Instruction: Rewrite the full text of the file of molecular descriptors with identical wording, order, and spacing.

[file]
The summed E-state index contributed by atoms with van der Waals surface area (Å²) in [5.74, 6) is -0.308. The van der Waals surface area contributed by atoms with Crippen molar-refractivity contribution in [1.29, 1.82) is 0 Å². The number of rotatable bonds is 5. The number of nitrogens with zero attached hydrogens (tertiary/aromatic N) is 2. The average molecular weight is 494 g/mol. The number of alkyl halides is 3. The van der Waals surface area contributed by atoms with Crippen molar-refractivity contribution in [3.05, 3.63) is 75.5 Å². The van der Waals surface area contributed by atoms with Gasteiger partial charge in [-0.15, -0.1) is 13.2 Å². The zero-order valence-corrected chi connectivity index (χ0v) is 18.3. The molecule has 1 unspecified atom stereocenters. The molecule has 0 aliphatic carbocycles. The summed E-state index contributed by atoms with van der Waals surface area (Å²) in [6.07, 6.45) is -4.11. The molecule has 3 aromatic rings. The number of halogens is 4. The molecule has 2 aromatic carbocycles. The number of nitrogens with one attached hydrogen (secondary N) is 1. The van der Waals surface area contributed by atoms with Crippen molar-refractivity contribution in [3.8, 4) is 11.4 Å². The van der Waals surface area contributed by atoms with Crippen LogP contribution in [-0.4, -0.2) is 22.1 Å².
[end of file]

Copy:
The summed E-state index contributed by atoms with van der Waals surface area (Å²) in [5.74, 6) is -0.308. The van der Waals surface area contributed by atoms with Crippen molar-refractivity contribution in [1.29, 1.82) is 0 Å². The number of rotatable bonds is 5. The number of nitrogens with zero attached hydrogens (tertiary/aromatic N) is 2. The average molecular weight is 494 g/mol. The number of alkyl halides is 3. The van der Waals surface area contributed by atoms with Crippen molar-refractivity contribution in [3.05, 3.63) is 75.5 Å². The van der Waals surface area contributed by atoms with Gasteiger partial charge in [-0.15, -0.1) is 13.2 Å². The zero-order valence-corrected chi connectivity index (χ0v) is 18.3. The molecule has 1 unspecified atom stereocenters. The molecule has 0 aliphatic carbocycles. The summed E-state index contributed by atoms with van der Waals surface area (Å²) in [6.07, 6.45) is -4.11. The molecule has 3 aromatic rings. The number of halogens is 4. The molecule has 2 aromatic carbocycles. The number of nitrogens with one attached hydrogen (secondary N) is 1. The van der Waals surface area contributed by atoms with Crippen molar-refractivity contribution in [3.8, 4) is 11.4 Å². The van der Waals surface area contributed by atoms with Crippen LogP contribution in [-0.4, -0.2) is 22.1 Å².